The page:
Pathogenic autoantibodies are not solely present in individuals with autoimmune diseases; they are also present in a subgroup of healthy individuals. In fact, mothers of children with autism spectrum disorder have an increased frequency of brain-reactive antibodies (14), and in utero exposure to brain-reactive antibody such as antibody to the neuronal voltage-gated potassium channel Caspr2, results in neurodevelopmental impairment and permanent behavioral alterations in mice (15). Since the fetal blood–brain barrier (BBB) is permeable to maternal IgG in mice until gestational day E16.5 (16), and in humans most likely until the third trimester, the developing brain is a potential target for maternal autoantibodies, even when the mother experiences no clinical symptoms.

Studies of the pathogenicity of maternal brain-reactive antibodies often employ a model in which the antibodies are injected into a pregnant animal at a gestational stage when the antigen of interest is expressed and the embryonic BBB allows penetration of the antibody to the fetal brain (15, 1719). Antibodies with Fc mutations that alter effector function need to be analyzed for transplacental transport in order to determine whether they can be used in studies to address the mechanism of action of maternal antibodies.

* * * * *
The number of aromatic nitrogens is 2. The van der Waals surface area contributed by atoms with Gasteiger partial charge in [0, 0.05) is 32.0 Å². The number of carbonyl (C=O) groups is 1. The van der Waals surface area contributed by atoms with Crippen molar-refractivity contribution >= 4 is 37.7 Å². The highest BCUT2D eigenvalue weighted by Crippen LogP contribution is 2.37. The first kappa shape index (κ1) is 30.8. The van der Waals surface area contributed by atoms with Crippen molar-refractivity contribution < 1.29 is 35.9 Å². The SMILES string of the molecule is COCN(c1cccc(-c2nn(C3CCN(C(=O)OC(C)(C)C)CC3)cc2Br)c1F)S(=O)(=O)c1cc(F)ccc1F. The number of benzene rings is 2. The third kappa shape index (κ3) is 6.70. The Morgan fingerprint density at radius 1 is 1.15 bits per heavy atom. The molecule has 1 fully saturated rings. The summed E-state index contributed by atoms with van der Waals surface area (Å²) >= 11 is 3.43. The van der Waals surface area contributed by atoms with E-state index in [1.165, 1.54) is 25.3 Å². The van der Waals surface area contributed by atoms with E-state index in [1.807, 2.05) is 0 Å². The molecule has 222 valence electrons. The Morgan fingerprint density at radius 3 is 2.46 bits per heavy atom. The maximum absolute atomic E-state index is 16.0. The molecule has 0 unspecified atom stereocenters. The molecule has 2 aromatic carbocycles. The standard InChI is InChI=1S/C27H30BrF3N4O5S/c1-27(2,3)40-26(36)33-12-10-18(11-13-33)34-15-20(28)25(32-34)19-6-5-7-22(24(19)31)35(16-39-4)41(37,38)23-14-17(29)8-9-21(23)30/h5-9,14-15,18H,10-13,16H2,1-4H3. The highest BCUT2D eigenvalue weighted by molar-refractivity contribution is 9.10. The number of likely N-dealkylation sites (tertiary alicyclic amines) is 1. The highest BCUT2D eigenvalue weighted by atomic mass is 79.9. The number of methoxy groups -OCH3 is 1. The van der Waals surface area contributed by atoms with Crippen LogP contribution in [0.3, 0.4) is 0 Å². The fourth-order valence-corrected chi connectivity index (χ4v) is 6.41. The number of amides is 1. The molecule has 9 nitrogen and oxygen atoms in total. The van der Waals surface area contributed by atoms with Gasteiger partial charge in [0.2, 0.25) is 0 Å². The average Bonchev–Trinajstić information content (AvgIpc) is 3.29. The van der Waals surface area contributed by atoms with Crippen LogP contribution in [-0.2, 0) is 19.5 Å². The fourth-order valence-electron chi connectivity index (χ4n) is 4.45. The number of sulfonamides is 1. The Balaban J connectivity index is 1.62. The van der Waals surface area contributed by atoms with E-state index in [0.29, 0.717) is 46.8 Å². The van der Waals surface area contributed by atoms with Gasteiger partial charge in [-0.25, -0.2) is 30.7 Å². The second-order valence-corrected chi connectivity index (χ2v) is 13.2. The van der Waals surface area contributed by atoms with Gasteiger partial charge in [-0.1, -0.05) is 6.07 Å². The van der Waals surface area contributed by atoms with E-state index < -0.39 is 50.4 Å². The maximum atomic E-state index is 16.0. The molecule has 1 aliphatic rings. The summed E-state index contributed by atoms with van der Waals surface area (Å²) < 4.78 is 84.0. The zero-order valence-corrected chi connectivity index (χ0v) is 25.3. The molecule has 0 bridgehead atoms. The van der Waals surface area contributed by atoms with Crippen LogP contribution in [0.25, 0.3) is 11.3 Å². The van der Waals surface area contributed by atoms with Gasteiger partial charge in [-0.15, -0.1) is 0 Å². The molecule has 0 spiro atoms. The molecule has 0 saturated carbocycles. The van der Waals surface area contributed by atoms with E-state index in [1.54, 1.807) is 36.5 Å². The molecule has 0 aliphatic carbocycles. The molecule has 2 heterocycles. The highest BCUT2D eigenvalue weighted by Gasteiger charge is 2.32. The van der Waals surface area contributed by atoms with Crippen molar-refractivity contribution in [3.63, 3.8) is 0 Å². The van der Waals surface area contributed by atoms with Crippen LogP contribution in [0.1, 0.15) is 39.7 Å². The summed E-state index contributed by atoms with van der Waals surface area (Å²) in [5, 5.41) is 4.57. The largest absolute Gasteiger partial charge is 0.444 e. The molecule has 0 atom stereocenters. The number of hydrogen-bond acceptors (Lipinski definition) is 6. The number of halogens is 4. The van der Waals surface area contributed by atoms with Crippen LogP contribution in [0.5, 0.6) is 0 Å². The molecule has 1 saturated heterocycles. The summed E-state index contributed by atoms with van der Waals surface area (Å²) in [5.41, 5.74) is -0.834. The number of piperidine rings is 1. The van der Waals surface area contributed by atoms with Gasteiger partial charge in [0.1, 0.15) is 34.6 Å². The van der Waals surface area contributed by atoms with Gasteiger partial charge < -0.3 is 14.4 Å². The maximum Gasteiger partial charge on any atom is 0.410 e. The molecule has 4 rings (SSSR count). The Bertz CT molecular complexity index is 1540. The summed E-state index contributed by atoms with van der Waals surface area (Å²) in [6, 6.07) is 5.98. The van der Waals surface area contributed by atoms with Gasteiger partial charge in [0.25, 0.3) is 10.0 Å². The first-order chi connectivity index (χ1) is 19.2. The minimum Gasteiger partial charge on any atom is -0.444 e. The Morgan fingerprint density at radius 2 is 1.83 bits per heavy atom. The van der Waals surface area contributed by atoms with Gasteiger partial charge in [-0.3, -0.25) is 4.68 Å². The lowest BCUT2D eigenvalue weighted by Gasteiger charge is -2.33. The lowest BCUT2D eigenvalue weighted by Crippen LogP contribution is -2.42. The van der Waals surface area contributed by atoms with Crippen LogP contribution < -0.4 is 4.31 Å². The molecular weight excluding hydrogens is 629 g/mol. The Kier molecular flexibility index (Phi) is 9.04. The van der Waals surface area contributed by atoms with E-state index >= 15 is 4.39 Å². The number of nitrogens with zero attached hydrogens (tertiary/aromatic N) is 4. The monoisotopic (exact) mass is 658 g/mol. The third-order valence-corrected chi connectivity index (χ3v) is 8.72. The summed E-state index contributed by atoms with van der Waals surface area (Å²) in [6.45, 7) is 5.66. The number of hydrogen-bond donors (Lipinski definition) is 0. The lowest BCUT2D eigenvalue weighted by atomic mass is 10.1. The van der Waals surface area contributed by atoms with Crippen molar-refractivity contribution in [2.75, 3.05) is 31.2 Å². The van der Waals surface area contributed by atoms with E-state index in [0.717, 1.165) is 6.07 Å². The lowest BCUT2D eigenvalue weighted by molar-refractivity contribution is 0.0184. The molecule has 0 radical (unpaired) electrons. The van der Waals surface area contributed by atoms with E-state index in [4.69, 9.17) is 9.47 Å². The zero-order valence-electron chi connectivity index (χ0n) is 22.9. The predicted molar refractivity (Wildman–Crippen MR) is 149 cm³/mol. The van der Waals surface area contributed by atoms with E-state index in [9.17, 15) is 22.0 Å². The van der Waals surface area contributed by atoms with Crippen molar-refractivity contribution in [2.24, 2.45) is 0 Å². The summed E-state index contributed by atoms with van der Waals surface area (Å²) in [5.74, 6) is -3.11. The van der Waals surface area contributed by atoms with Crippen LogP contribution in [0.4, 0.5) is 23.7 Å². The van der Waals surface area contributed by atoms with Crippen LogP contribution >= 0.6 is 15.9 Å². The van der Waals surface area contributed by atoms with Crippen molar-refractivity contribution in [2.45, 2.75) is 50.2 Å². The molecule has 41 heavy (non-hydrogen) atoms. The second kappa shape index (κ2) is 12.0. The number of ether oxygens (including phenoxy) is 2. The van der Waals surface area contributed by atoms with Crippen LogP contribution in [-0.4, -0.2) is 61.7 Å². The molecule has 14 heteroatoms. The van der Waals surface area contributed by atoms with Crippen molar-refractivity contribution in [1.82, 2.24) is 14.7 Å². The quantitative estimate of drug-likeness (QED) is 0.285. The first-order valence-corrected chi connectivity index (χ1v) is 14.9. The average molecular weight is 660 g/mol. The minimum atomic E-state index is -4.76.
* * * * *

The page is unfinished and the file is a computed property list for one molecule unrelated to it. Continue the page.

Here, we describe a brain-reactive antibody directed to AQP4 (AQP4–IgG). Neuromyelitis optica (NMO) is an inflammatory, demyelinating neurological disease that predominantly affects the optic nerve, spinal cord, and brain. AQP4–IgG testing is included as a diagnostic marker of the disease (20) and several studies in rodent models have demonstrated its pathogenicity (21, 22). AQP4–IgG is thought to result in tissue damage primarily through complement-dependent cytotoxicity (CDC), but other effector mechanisms such as antibody dependent cell-mediated cytotoxicity may also appear to play a role in the disease (23, 24).